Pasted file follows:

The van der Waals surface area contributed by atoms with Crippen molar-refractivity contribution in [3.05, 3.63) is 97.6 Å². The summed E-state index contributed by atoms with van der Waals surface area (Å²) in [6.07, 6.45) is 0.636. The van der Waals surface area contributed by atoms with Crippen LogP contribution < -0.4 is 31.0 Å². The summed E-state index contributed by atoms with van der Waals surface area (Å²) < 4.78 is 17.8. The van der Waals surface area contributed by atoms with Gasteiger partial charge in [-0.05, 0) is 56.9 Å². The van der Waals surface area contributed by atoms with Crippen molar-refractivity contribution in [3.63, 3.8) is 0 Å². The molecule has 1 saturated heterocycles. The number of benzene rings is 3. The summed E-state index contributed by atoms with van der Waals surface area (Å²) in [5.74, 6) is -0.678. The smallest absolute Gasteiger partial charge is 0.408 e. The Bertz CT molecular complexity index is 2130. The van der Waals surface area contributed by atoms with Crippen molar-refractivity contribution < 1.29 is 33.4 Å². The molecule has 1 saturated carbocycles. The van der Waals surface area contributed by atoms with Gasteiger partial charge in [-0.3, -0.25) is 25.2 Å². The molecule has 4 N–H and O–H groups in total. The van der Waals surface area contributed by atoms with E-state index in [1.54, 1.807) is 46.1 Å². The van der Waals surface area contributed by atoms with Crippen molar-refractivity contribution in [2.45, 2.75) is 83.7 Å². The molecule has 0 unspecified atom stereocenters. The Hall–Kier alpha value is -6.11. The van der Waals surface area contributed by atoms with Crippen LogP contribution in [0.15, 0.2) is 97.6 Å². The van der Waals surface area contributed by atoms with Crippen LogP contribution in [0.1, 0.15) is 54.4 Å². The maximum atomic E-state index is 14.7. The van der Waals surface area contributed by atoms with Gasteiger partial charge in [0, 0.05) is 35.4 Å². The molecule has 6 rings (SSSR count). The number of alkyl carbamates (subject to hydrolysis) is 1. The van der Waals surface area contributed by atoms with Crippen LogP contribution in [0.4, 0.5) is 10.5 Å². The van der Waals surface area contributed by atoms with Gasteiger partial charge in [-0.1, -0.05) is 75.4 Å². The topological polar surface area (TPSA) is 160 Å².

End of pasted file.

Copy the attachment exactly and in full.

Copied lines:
The van der Waals surface area contributed by atoms with Crippen molar-refractivity contribution in [3.05, 3.63) is 97.6 Å². The summed E-state index contributed by atoms with van der Waals surface area (Å²) in [6.07, 6.45) is 0.636. The van der Waals surface area contributed by atoms with Crippen LogP contribution < -0.4 is 31.0 Å². The summed E-state index contributed by atoms with van der Waals surface area (Å²) < 4.78 is 17.8. The van der Waals surface area contributed by atoms with Gasteiger partial charge in [-0.05, 0) is 56.9 Å². The van der Waals surface area contributed by atoms with Crippen molar-refractivity contribution in [3.63, 3.8) is 0 Å². The molecule has 1 saturated heterocycles. The number of benzene rings is 3. The summed E-state index contributed by atoms with van der Waals surface area (Å²) in [5.74, 6) is -0.678. The smallest absolute Gasteiger partial charge is 0.408 e. The Bertz CT molecular complexity index is 2130. The van der Waals surface area contributed by atoms with Crippen molar-refractivity contribution < 1.29 is 33.4 Å². The molecule has 1 saturated carbocycles. The van der Waals surface area contributed by atoms with Gasteiger partial charge in [-0.3, -0.25) is 25.2 Å². The molecule has 4 N–H and O–H groups in total. The van der Waals surface area contributed by atoms with E-state index in [1.54, 1.807) is 46.1 Å². The van der Waals surface area contributed by atoms with Crippen molar-refractivity contribution in [2.45, 2.75) is 83.7 Å². The molecule has 0 unspecified atom stereocenters. The Hall–Kier alpha value is -6.11. The van der Waals surface area contributed by atoms with Crippen LogP contribution in [0.15, 0.2) is 97.6 Å². The van der Waals surface area contributed by atoms with Crippen LogP contribution in [0.1, 0.15) is 54.4 Å². The maximum atomic E-state index is 14.7. The van der Waals surface area contributed by atoms with Gasteiger partial charge in [0, 0.05) is 35.4 Å². The molecule has 6 rings (SSSR count). The number of alkyl carbamates (subject to hydrolysis) is 1. The van der Waals surface area contributed by atoms with Crippen LogP contribution in [0.4, 0.5) is 10.5 Å². The van der Waals surface area contributed by atoms with Gasteiger partial charge in [-0.1, -0.05) is 75.4 Å². The topological polar surface area (TPSA) is 160 Å².